Liu, W.; Flytzani-Stephanopoulos, M.

1996-03-19T23:59:59.000Z

76

Fertilizer and Nitrogen 1 billion tons of artificial nitrogen fertilizer used annually.  

E-Print Network [OSTI]

Fertilizer and Nitrogen 1 billion tons of artificial nitrogen fertilizer used annually. Emissions. (fertilizers that use nitric acid or ammonium bicarbonate result in emissions of nitrogen oxides, nitrous oxide, ammonia and carbon dioxide into the atmosphere.) ~Indirect: Phosphorus in excess causes eutrophication

Toohey, Darin W.

77

Nitrogen oxides removal by pulsed corona enhanced wet electrostatics precipitation  

SciTech Connect (OSTI)

This paper presents the results of a bench-scale pulsed-corona enhanced wet electrostatic precipitator (wESP) application for removal of nitrogen oxides. This wESP is designed to operate wet/dry, positive/negative, and pulsed/non-pulsed conditions. The applied pulsed voltage is varied from 0 to 60 kV at 70 Hz. Gas flow rate is a nominal 7 m{sup 3}/hr and the collecting electrode area is 0.20 m{sup 2}. A simulated flue gas with NO concentration up to 1,200 ppm{sub v} has been used to determine the feasibility of NO{sub x} removal in the wESP. NO has to be oxidized to N{sub 2} before any removal takes place. NO{sub x} removal efficiency increased with gas residence time, inlet NO concentration and applied corona power. In the air stream with 10 seconds gas residence time, up to 20% of 1,000 ppm NO (or 22% NO{sub x}) was removed from an air stream of 1.9x10{sup {minus}3} m{sup 3}/s with a water flow of 6.3 x 10{sup {minus}5} m{sup 3}/sec and 20 W, 70 Hz pulsed corona. Both ammonia and ozone injections improve the NO{sub x} removal for both the corona and non-corona cases. With the inclusion of NH{sub 3} (NH{sub 3}/NO{sub x} ratio 1.3) and 25 watts corona power, NO removal efficiency was increased from 28% to 57%. The amount of in-situ ozone is not enough to be considered as a major NO{sub x} removal mechanism in this wESP. However, the additional injection of ozone improves the NO removal from 29% to 38% for both the corona and non-corona cases. When the oxygen concentration is dropped to 3% in a simulated flue gas with 12% CO{sub 2} and 800 ppm NO and 70% relative humidity at 11.5 s of gas residence time, the removal efficiency of NO is only 5%. Adding NH{sub 3} (NH{sub 3}/NO{sub x} ratio 1) at 76 watts corona power, NO removal is increased to 13%.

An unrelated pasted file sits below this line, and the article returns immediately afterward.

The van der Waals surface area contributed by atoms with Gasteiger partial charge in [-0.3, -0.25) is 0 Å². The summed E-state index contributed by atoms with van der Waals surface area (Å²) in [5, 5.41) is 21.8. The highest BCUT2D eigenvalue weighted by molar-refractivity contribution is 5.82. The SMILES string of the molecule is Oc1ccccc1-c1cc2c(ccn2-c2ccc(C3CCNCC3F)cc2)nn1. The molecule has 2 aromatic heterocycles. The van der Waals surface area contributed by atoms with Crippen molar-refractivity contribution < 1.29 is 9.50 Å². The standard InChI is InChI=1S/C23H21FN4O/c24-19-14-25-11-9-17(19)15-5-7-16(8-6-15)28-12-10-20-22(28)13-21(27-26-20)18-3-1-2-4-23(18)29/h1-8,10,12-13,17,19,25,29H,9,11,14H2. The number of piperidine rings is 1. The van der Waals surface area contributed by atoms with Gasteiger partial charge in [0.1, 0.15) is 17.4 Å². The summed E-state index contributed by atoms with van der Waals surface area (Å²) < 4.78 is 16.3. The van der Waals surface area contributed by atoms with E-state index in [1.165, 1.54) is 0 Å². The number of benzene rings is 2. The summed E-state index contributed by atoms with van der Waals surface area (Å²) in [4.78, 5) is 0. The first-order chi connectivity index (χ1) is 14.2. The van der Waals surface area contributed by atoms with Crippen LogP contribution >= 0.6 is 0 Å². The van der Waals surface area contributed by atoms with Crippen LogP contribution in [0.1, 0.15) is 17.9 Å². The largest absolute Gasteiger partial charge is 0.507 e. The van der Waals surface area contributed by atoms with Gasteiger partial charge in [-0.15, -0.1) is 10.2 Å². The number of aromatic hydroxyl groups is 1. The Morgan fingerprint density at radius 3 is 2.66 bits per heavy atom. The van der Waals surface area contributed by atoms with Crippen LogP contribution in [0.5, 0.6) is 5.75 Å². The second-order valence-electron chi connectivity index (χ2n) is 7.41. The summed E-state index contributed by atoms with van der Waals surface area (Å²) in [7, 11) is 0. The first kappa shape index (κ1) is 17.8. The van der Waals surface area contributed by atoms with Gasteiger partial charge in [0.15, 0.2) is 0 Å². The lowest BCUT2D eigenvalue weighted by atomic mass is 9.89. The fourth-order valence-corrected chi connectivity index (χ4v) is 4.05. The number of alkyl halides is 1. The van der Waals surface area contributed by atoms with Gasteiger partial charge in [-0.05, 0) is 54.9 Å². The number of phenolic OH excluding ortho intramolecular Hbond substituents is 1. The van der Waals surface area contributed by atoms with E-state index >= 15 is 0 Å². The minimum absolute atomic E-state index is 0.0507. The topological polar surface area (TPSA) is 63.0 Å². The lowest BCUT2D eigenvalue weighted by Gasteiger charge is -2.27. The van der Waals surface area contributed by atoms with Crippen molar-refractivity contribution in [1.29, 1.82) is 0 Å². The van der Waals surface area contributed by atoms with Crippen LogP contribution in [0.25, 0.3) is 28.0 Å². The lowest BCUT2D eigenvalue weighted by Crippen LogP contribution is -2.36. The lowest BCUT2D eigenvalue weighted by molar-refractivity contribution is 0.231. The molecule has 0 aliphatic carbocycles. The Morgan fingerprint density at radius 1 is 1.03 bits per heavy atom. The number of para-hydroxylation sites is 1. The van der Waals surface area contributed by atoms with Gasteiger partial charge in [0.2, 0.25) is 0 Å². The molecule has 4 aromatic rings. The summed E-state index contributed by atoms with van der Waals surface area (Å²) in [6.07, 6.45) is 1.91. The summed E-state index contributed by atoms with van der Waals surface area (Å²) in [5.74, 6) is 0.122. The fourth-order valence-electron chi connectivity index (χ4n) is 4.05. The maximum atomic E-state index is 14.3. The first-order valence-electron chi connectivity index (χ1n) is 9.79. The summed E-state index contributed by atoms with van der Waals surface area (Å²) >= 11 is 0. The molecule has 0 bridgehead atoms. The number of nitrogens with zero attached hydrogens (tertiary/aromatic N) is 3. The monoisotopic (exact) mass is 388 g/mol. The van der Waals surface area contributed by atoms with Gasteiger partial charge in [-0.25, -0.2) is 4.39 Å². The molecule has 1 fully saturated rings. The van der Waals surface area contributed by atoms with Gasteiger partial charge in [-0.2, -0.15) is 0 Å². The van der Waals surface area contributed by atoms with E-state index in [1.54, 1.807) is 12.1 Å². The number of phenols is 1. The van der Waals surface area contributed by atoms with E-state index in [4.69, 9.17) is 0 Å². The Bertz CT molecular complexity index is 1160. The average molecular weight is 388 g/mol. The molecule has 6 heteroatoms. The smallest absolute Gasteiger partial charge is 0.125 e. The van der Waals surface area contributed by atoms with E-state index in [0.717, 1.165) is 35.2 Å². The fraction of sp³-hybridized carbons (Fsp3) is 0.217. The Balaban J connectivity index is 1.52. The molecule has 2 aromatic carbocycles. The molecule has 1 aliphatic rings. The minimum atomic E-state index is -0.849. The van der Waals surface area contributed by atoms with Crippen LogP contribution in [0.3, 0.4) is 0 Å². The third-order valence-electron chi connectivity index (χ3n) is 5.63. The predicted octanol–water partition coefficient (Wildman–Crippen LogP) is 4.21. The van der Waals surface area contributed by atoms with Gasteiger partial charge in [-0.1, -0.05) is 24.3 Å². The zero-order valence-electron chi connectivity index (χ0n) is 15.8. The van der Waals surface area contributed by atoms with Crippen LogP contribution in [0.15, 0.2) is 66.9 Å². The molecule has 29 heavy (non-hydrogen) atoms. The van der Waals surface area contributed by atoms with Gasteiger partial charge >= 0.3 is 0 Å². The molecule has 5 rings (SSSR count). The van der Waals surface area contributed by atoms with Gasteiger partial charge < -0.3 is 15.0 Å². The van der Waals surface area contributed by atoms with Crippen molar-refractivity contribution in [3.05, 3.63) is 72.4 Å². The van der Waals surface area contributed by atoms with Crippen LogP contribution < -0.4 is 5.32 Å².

Tseng, C.H.; Keener, T.C.; Khang, S.J.

1999-07-01T23:59:59.000Z

78

Short communication Mesoporous nitrogen-rich carbon materials as cathode catalysts in  

E-Print Network [OSTI]

activity for ORR [7]. The procedures to make these materials have required several synthesis steps, long that are pyridinic or pyrrole/pyridine, and/or quaternary types of nitrogen [8e10]. Preparation of carbon materials

79

Nitrogenated porous carbon electrodes for supercapacitors Betzaida Batalla Garcia Stephanie L. Candelaria  

E-Print Network [OSTI]

Nitrogenated porous carbon electrodes for supercapacitors Betzaida Batalla Garcia · Stephanie L characterized and tested for supercapacitor applications. From X-ray photo- electron spectroscopy, the nitrogen­5]. An example can be seen in supercapacitors that use an aqueous electrolyte to promote redox reactions [2

Cao, Guozhong

80

LAND USE AND PARENT MATERIAL EFFECTS ON SOIL ORGANIC CARBON AND NITROGEN IN THE  

E-Print Network [OSTI]

LAND USE AND PARENT MATERIAL EFFECTS ON SOIL ORGANIC CARBON AND NITROGEN IN THE KONYA BASIN, TURKEY AND NITROGEN IN THE KONYA BASIN, TURKEY: METHODS AND DATA FOR LANDSCAPE-SCALE ENVIRONMENTAL MONITORING Marc T use practices and soil parent materials on soil biogeochemistry in the Konya Basin, south

Wisconsin at Madison, University of

Note: This page contains sample records for the topic "nitrogen oxides carbon" from the National Library of EnergyBeta (NLEBeta).
While these samples are representative of the content of NLEBeta,
they are not comprehensive nor are they the most current set.
We encourage you to perform a real-time search of NLEBeta
to obtain the most current and comprehensive results.


81

Influence of reduced carbon emissions and oxidation on the distribution of atmospheric CO 2 : Implications for inversion analyses  

E-Print Network [OSTI]